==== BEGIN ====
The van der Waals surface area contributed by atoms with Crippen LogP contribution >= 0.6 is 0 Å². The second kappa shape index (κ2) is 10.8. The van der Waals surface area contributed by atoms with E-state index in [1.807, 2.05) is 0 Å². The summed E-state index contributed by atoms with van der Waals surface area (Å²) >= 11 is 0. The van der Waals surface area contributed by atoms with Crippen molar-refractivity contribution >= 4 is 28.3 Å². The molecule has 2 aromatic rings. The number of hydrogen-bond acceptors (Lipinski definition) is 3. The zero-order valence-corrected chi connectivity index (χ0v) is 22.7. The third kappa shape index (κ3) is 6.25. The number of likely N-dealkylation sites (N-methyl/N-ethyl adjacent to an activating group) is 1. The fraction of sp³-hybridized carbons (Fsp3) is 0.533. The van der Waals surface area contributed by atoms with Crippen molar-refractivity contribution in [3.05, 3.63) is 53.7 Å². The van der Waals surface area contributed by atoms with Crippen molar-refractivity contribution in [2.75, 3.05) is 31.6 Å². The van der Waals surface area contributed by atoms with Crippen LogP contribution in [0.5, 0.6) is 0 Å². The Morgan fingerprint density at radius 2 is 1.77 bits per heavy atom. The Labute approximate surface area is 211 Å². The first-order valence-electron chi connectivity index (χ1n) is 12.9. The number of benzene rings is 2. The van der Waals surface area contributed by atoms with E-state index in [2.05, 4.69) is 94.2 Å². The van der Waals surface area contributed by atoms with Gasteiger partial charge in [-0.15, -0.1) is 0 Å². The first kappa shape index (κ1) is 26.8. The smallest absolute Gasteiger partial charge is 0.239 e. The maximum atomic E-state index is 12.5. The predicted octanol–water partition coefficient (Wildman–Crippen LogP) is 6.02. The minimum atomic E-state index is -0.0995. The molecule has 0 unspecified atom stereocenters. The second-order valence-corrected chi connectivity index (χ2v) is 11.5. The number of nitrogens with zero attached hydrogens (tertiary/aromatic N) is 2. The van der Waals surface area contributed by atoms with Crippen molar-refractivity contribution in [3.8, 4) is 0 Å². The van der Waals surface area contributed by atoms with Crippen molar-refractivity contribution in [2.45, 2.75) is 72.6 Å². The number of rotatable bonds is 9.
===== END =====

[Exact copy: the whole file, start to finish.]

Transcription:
The van der Waals surface area contributed by atoms with Crippen LogP contribution >= 0.6 is 0 Å². The second kappa shape index (κ2) is 10.8. The van der Waals surface area contributed by atoms with E-state index in [1.807, 2.05) is 0 Å². The summed E-state index contributed by atoms with van der Waals surface area (Å²) >= 11 is 0. The van der Waals surface area contributed by atoms with Crippen molar-refractivity contribution >= 4 is 28.3 Å². The molecule has 2 aromatic rings. The number of hydrogen-bond acceptors (Lipinski definition) is 3. The zero-order valence-corrected chi connectivity index (χ0v) is 22.7. The third kappa shape index (κ3) is 6.25. The number of likely N-dealkylation sites (N-methyl/N-ethyl adjacent to an activating group) is 1. The fraction of sp³-hybridized carbons (Fsp3) is 0.533. The van der Waals surface area contributed by atoms with Crippen molar-refractivity contribution in [3.05, 3.63) is 53.7 Å². The van der Waals surface area contributed by atoms with Crippen molar-refractivity contribution in [2.75, 3.05) is 31.6 Å². The van der Waals surface area contributed by atoms with Crippen LogP contribution in [0.5, 0.6) is 0 Å². The Morgan fingerprint density at radius 2 is 1.77 bits per heavy atom. The Labute approximate surface area is 211 Å². The first-order valence-electron chi connectivity index (χ1n) is 12.9. The number of benzene rings is 2. The van der Waals surface area contributed by atoms with E-state index in [2.05, 4.69) is 94.2 Å². The van der Waals surface area contributed by atoms with Gasteiger partial charge in [-0.15, -0.1) is 0 Å². The first kappa shape index (κ1) is 26.8. The smallest absolute Gasteiger partial charge is 0.239 e. The maximum atomic E-state index is 12.5. The predicted octanol–water partition coefficient (Wildman–Crippen LogP) is 6.02. The minimum atomic E-state index is -0.0995. The molecule has 0 unspecified atom stereocenters. The second-order valence-corrected chi connectivity index (χ2v) is 11.5. The number of nitrogens with zero attached hydrogens (tertiary/aromatic N) is 2. The van der Waals surface area contributed by atoms with Crippen molar-refractivity contribution in [3.8, 4) is 0 Å². The van der Waals surface area contributed by atoms with Crippen molar-refractivity contribution in [2.45, 2.75) is 72.6 Å². The number of rotatable bonds is 9.